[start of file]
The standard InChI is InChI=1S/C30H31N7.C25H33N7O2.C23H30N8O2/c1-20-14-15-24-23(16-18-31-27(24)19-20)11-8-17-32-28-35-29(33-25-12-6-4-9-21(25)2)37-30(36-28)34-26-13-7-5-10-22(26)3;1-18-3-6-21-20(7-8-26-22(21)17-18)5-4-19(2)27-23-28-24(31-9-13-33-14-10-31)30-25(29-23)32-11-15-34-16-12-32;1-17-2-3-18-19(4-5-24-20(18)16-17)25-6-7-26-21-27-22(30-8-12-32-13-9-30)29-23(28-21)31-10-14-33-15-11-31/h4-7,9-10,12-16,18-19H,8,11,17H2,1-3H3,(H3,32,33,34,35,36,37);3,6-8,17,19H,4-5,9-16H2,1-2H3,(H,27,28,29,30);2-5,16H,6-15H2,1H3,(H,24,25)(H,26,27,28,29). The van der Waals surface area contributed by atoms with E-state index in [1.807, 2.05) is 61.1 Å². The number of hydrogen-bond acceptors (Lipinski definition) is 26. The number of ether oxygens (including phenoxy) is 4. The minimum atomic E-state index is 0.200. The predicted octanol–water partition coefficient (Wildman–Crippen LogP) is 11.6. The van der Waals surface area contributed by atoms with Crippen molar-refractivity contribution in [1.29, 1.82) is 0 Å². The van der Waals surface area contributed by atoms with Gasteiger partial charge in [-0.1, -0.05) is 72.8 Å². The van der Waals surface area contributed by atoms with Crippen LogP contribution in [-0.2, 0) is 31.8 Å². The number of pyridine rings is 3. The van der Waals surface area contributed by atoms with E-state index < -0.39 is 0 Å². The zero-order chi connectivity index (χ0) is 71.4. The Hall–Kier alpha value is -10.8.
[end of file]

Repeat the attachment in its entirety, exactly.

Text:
The standard InChI is InChI=1S/C30H31N7.C25H33N7O2.C23H30N8O2/c1-20-14-15-24-23(16-18-31-27(24)19-20)11-8-17-32-28-35-29(33-25-12-6-4-9-21(25)2)37-30(36-28)34-26-13-7-5-10-22(26)3;1-18-3-6-21-20(7-8-26-22(21)17-18)5-4-19(2)27-23-28-24(31-9-13-33-14-10-31)30-25(29-23)32-11-15-34-16-12-32;1-17-2-3-18-19(4-5-24-20(18)16-17)25-6-7-26-21-27-22(30-8-12-32-13-9-30)29-23(28-21)31-10-14-33-15-11-31/h4-7,9-10,12-16,18-19H,8,11,17H2,1-3H3,(H3,32,33,34,35,36,37);3,6-8,17,19H,4-5,9-16H2,1-2H3,(H,27,28,29,30);2-5,16H,6-15H2,1H3,(H,24,25)(H,26,27,28,29). The van der Waals surface area contributed by atoms with E-state index in [1.807, 2.05) is 61.1 Å². The number of hydrogen-bond acceptors (Lipinski definition) is 26. The number of ether oxygens (including phenoxy) is 4. The minimum atomic E-state index is 0.200. The predicted octanol–water partition coefficient (Wildman–Crippen LogP) is 11.6. The van der Waals surface area contributed by atoms with Crippen molar-refractivity contribution in [1.29, 1.82) is 0 Å². The van der Waals surface area contributed by atoms with Gasteiger partial charge in [-0.1, -0.05) is 72.8 Å². The van der Waals surface area contributed by atoms with Crippen LogP contribution in [-0.2, 0) is 31.8 Å². The number of pyridine rings is 3. The van der Waals surface area contributed by atoms with E-state index < -0.39 is 0 Å². The zero-order chi connectivity index (χ0) is 71.4. The Hall–Kier alpha value is -10.8.